One of the world’s tallest ships docks in Dublin

Cuachtémoc, pride of the Mexican navy, will be open to the public from Friday to Monday

 One of the world’s largest tall ships, the Cuauhtémoc has arrived in Dublin Port for a five-day visit to the capital, carrying 257 crew. Photograph Nick Bradshaw/ The Irish Times

One of the world’s largest tall ships, the Cuauhtémoc has arrived in Dublin Port for a five-day visit to the capital, carrying 257 crew. Photograph Nick Bradshaw/ The Irish Times

 

Dublin has had quite a few tall ships visitors over the years, but they do not come much taller than Mexico’s Cuachtémoc.

The pride of the Mexican navy, named after the last Aztec emperor, is a three rigged training ship which is almost 78 metres long and 45 metres high and is one of the tallest ships in the world.

She slipped into Dublin Port before dawn on Wednesday morning on the penultimate stop of her five month tour of North America and Europe.

Her arrival was met with quite a fanfare as the ship’s tannoy pumped out a medley of patriotic Mexican songs and a huge Mexican flag was unfurled on the bow of the ship.

According to her commanding officer, Capt Carlos Gorraez, the Cuachtémoc is the “flagship of the Mexican navy” and a training vessel which attracts cadets, not only from Mexico, but from other countries too.

Capt Gorraez said: “It is a great honour to be in charge of this ship and a great responsibility. Here we work with the future of the Mexican navy. This is a school ship where the cadets who come here complement their academic formation that they have acquired in the naval academy.

Crew can be see on the the rigging as Cuachtémoc berthed on Dublin city’s quays. Photograph: Nick Bradshaw/The Irish Times
Crew can be see on the the rigging as Cuachtémoc berthed on Dublin city’s quays. Photograph: Nick Bradshaw/The Irish Times

“They learn and acquire experience in the sea. They forge social and professional competencies and maritime knowledge. They are going to be the future leaders of the Mexican navy.”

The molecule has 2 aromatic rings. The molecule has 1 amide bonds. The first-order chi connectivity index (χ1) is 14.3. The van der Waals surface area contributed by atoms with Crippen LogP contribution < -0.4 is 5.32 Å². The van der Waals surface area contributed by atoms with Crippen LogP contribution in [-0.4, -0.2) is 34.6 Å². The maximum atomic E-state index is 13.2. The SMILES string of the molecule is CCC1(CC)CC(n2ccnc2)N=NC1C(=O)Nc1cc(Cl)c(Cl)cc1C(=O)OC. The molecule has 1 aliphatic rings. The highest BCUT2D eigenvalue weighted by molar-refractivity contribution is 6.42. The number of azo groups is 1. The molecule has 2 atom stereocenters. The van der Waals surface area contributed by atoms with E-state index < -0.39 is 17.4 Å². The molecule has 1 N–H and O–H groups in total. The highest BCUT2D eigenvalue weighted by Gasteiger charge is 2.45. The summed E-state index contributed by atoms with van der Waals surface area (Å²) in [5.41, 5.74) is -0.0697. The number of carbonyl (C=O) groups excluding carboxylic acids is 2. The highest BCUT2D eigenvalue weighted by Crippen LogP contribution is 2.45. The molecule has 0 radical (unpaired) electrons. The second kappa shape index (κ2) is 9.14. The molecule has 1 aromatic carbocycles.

The mostly young crew of 257 have been at sea for more than five months. They are already old hands, scrambling up the rigging on their arrival in Dublin, oblivious to the drop below.

They sailed into a storm off the coast of Canada to pick up some speed and were forced to navigate a 35 km head wind on their way from Hamburg to Dublin.

For some of them, though, it has been the trip of a lifetime seeing places they would never have seen before.

“It is a good life. You can learn a lot of cultures. It’s an amazing experience. We always miss home, but this is something we are doing for our career and for our future so it is worth it,” said cadet Laura Carolina Flores Arellano.

“We have everything. We have a kitchen, a hospital, a lot of TVs. I am having a great time on this trip. I’m not dying to get back home. We manage to have fun,” said her fellow cadet Pedro Arellano.

Photograph: Nick Bradshaw/The Irish Times
Photograph: Nick Bradshaw/The Irish Times

The ship will be open to the public from Friday to Monday and from 11am to 8pm at Sir John Rogerson’s Quay. Mexican ambassador Miguel Malfavón says the ship is a “little bit of Mexico” abroad.

“They will see the strength of Mexico and the courage of the sailors. The arrival of the Cuachtémoc reminds us of the affinity and friendship that exists between our two nations and symbolises the hand of friendship from Mexico to Ireland, ” he said.

“For most of the crew on board, this is their first visit to Ireland, marking a new generation of Mexican-Irish exchange.”